The 24-year-old forward, an all-American from Lake Braddock High, is considered one of the top players in the world. She made her national team debut at age 15 and played in the 1991 and 1995 World Cup. At North Carolina, Hamm was the all-time leader in ACC history in goals (103) and assists (72). She likely will start in the Games.

Washington Post feature on Mia Hamm:
All Grown Up, Hamm Comes on Strong, May 23, 1995

Sharon Hanson, Fairfax Station
Track and field

Hanson, an assistant track and field coach at George Mason, decided to show her athletes exactly how to make an Olympic team when she finished a surprising third at the U.S. Olympic trials in the heptathlon. Hanson is coaching while she trains and is in her second season as the multievents/hurdles coach at George Mason after working for a year at Cal Poly. Before that, she worked four seasons as a summer camp track and field instructor in California. Hanson had been fifth in the nation the past two years in the heptathlon.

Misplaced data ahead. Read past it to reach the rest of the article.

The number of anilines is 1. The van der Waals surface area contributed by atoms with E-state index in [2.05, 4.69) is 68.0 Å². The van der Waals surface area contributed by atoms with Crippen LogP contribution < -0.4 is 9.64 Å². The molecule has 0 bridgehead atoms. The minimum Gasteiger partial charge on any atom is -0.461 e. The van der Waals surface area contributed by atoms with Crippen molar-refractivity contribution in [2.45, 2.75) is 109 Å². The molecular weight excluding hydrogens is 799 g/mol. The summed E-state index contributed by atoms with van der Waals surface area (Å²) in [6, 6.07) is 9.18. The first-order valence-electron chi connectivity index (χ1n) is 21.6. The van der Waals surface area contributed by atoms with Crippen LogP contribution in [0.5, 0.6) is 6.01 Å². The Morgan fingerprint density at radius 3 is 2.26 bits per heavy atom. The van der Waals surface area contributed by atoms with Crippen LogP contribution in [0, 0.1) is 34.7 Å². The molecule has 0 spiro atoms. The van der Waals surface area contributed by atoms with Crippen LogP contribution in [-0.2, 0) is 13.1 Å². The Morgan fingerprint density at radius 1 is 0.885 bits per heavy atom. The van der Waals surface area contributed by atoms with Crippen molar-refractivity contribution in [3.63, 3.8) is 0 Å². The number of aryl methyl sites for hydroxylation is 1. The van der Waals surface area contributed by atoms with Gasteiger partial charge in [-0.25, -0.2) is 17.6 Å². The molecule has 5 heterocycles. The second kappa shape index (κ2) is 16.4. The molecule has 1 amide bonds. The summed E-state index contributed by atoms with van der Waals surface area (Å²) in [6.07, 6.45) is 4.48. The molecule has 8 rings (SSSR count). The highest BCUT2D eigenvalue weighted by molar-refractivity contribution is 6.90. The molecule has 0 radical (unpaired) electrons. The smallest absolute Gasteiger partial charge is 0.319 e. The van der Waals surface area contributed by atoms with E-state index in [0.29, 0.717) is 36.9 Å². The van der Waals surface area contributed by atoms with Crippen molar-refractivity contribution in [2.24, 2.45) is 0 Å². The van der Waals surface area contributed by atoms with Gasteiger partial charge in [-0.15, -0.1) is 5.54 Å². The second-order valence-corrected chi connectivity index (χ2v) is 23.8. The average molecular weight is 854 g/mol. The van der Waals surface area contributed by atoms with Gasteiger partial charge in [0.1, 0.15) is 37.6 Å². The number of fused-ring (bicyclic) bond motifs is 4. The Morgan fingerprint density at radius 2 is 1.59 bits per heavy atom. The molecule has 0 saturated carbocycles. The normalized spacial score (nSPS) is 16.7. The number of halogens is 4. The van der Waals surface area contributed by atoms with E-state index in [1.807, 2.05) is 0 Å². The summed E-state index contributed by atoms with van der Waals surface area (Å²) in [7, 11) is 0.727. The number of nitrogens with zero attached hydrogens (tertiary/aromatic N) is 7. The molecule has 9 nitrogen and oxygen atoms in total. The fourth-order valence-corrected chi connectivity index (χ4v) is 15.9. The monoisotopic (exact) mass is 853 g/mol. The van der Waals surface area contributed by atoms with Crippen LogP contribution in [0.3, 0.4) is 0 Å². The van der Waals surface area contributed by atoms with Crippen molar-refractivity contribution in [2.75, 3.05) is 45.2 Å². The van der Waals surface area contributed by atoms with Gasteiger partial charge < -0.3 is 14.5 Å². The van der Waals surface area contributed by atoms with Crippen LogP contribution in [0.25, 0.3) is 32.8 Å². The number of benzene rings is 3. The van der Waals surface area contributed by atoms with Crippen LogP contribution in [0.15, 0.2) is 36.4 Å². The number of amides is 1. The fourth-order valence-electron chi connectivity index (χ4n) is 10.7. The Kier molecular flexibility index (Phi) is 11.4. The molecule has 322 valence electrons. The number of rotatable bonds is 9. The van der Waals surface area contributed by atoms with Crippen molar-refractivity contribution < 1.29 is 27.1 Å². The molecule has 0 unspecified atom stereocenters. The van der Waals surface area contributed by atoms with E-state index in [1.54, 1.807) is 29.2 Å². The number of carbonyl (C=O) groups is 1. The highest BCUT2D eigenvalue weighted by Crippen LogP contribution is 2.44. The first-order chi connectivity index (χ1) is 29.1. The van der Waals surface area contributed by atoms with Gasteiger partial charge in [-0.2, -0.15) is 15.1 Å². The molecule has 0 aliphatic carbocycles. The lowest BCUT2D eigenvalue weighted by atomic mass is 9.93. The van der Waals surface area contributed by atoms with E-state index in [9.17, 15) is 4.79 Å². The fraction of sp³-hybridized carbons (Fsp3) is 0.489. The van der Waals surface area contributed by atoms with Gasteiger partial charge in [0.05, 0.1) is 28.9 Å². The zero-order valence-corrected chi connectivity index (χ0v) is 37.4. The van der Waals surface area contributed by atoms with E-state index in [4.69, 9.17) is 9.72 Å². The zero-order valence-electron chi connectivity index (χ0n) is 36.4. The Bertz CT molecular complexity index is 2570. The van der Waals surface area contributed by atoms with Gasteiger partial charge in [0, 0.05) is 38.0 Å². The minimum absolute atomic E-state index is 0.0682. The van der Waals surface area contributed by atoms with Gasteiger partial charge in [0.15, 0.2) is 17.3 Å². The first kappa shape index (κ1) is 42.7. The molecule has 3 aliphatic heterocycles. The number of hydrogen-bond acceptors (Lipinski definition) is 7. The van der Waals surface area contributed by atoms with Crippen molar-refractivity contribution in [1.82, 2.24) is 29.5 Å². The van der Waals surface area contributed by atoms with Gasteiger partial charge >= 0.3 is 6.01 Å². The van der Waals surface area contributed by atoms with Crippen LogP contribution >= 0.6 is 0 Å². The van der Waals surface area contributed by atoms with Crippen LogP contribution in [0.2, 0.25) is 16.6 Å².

Rob Harbison, Fallston, Md.

A first-time Olympian, Harbison is hoping he can do in the Olympics as he has done recently in international competition in the three-position rifle. Last month, Harbison won the gold at the World Cup in Munich against virtually the same competition he will face in Atlanta. In 1995, he won the World Cup in Seoul and also captured the gold at the Pan American Games, setting a world record along the way. When not competing, Harbison, who is stationed in Phenix City, Ala., is a captain in the U.S. Army Marksmanship unit. Harbison also served in the Persian Gulf War and won a Bronze Star for valor in combat.

Ronnie Harris, Navy
Track and field